Directors Who Badmouth Teachers

Badmouthing can take many forms and what is not said about you to a prospective school can be just as detrimental as a negative comment. Speaking in a flat, dull tone or making remarks that hint at a less than stellar performance can paint a negative picture of you. “I’d rather not comment” could be the most damaging obstacle to your chances of landing a new teaching position. You can do something to stop a badmouther.  Read Complete Article

19 Responses to Directors Who Badmouth Teachers

  1. Paul says:

    I would have a friend act as a director and call for a reference just to see how my previous director would react. This would help me adjust if I need to.


  2. Anhar says:

    From experience of having been honest and trying to support something that teachers, parents and students wanted, as a Head of Department but the Head of school did not want. In retrospect I think it is better to suck it up and move on as soon as you can, don’t bail out of a contract unless you are seriously at risk just smile and move on at the end of the contract.
    The Heads of schools talk amongst themselves. I’ve now missed a number of appointments because if the new school phones my old school and (I feel) the Head is giving me a bad rap (while never having seen me teach), but if they phoned the teachers I worked with or got references from parents then they would get a totally different perspective. Even from the previous Head who employed me the story would be different and while that person might be on a referee list it is always just as easy for a new school you want to work at, to phone your old school and ask. Of course they will know that your referee list will be people who are likely to be favourable.
    I think being honest about a difference and what that was may help if you keep missing out on jobs and suspect that your prospects are being affected by some badmouthing from someone not on your list.
    The teachers talk amongst themselves in international teaching circles so Heads of Schools that treat teachers unfairly get known as well.
    I have found that if you are employed by a Head of school and then their is a change of management they tend to want to sweep out those people who can compare them to the past head. If that happens think about moving on at the same time and if you really like a Head of school see if there are opps for you at the Heads new school or ask that person to keep you in mind.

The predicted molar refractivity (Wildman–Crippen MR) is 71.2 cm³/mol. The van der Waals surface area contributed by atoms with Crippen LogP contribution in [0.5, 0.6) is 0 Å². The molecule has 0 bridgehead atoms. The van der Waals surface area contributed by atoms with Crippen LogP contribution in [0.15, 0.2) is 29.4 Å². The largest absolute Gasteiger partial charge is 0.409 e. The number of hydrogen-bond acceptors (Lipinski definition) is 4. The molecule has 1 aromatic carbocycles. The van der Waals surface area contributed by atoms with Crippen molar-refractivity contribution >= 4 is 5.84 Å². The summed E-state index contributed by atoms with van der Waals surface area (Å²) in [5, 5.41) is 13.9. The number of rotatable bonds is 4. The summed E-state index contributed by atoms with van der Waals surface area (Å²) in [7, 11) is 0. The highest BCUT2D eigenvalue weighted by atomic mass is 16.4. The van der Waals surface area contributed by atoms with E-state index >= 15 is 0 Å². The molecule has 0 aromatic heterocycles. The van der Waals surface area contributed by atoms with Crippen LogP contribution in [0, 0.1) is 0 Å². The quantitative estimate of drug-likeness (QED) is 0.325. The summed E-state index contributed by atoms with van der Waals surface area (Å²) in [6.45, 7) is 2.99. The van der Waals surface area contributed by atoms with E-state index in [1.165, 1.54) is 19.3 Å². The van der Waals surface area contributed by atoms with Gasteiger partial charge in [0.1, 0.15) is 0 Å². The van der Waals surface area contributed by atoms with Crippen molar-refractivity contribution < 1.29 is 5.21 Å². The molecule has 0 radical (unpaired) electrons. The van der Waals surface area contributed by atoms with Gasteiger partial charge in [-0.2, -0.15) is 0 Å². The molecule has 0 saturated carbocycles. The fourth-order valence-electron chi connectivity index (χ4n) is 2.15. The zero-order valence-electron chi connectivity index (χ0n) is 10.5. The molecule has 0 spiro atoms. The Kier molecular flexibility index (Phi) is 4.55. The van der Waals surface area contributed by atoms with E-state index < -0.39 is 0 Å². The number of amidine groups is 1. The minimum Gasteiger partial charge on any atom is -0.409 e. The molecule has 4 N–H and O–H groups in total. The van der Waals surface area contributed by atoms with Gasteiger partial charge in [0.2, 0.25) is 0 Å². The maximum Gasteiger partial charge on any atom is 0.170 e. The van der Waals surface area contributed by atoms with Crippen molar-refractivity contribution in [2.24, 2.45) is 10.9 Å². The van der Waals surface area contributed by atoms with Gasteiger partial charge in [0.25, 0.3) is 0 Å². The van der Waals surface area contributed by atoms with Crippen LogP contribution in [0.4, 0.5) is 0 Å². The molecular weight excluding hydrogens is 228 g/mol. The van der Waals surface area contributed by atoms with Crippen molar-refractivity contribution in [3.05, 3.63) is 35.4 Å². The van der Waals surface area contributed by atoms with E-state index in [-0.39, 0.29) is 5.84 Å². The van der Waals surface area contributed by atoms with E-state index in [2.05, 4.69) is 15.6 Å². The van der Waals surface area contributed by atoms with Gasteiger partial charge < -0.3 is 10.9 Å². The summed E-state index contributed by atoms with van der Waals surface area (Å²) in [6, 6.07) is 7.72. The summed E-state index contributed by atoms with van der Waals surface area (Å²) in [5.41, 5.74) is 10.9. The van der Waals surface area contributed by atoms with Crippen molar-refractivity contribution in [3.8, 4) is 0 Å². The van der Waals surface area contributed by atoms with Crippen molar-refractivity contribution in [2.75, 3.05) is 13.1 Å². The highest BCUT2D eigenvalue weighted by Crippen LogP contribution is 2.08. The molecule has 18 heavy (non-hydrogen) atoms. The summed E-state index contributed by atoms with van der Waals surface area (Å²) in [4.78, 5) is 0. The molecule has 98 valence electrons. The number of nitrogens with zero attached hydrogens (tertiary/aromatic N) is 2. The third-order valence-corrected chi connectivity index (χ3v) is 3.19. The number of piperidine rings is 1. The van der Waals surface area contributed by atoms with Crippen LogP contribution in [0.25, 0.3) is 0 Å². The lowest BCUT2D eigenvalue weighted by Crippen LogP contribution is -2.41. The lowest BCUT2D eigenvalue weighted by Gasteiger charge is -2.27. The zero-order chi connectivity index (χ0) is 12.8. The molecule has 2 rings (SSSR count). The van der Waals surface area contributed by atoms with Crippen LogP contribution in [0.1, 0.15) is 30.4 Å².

3. wrldtrvlr123 says:

    My wife and I taught at a small school in the middle east and left at the end of our contract on what we felt we positive terms. The headmaster had a policy of not writing reference letters but instead said anyone could always call him for a reference.

    He unfortunately passed away shortly after we left the school but had posted a reference with SA. After not receiving offers at the next job fair we attended, a principal told us that one of the thins that made her hesitate was a less than flattering reference from the same person in both of our files. It seemed he had gotten the last word and all we could do was have the reference removed


  4. miss take says:

    Ahhh freedom of speech…what a wonderful two edged sword.But I was gutted once to find a referee whom I really trusted had ‘damned me with feint praise’ which I felt was unjustifiable and entirely inconsistent with every other shining reference I ever had. It seemed to me though at the job fair where there is so much competition, this one negative can turn the decision against you and I think this was the case for me, as the director who employed me actually revealed my referee wasn’t good.He gave me the job anyway and I am happy but
    then I later found that this previous principal had done worse to others effectively stalling their careers. One DID send a lawyers letter, but it still holed her moves in teaching for a while.


  5. Texas says:

    I totally agree with the last post. However, I would have to say that I have actually seen more teachers than administrators with a “god complex”. It seems like the people that complain and badmouth are the ones that are constantly having problems at any school. I wonder why…


  6. reesa says:

    sure. It sits right next to the list of administrators who have “angered” teachers and been declared “undesirable.” This level of fear and paranoia is downright unhealthy. It is ironic that those who agree that it “pays to ask around” would be disturbed when someone else gets to do it. Directors have a responsibility to students and staff to keep a school free from dysfunction. no one likes working with anyone nursing a narcissistic “god complex”–whether it’s a teacher or an administrator–and I’ve met plenty of both. Bad mouthing is in poor taste and is unprofessional no matter who is doing it.


  7. Former Teacher says:

    Is there a list of teacehrs who have “angered” direcotrs out there?

    Is there some kind of database of absconders or “undesireables”?

    just wondering?


  8. Moving On says:

    Good advice Michelle. Satisfied parents make great referees especially as many are influential in important companies. Totally agree with you “Free Soon” about some nonentities who call themselves “directors” or “curriculum directors” in international schools and have a “God” complex in more senses of the word than one. I work for one who micromanages everything that competent and experienced teachers do, endlessly criticizes and plays favorites. He makes life so unpleasant, my first year in this school is also gonna be my last! He assures me that there are dozens of teachers queuing up to take my position! Good luck to ’em.


  9. Michelle says:

    It is certainly true that directors, like the rest of the world, can be ridiculously petty and unreasonable in passing on negative comments to another prospective job supervisor. Making unprofessional comments about your personal life as you choose to live it, for example, can affect your prospects, and this IS truly unfair.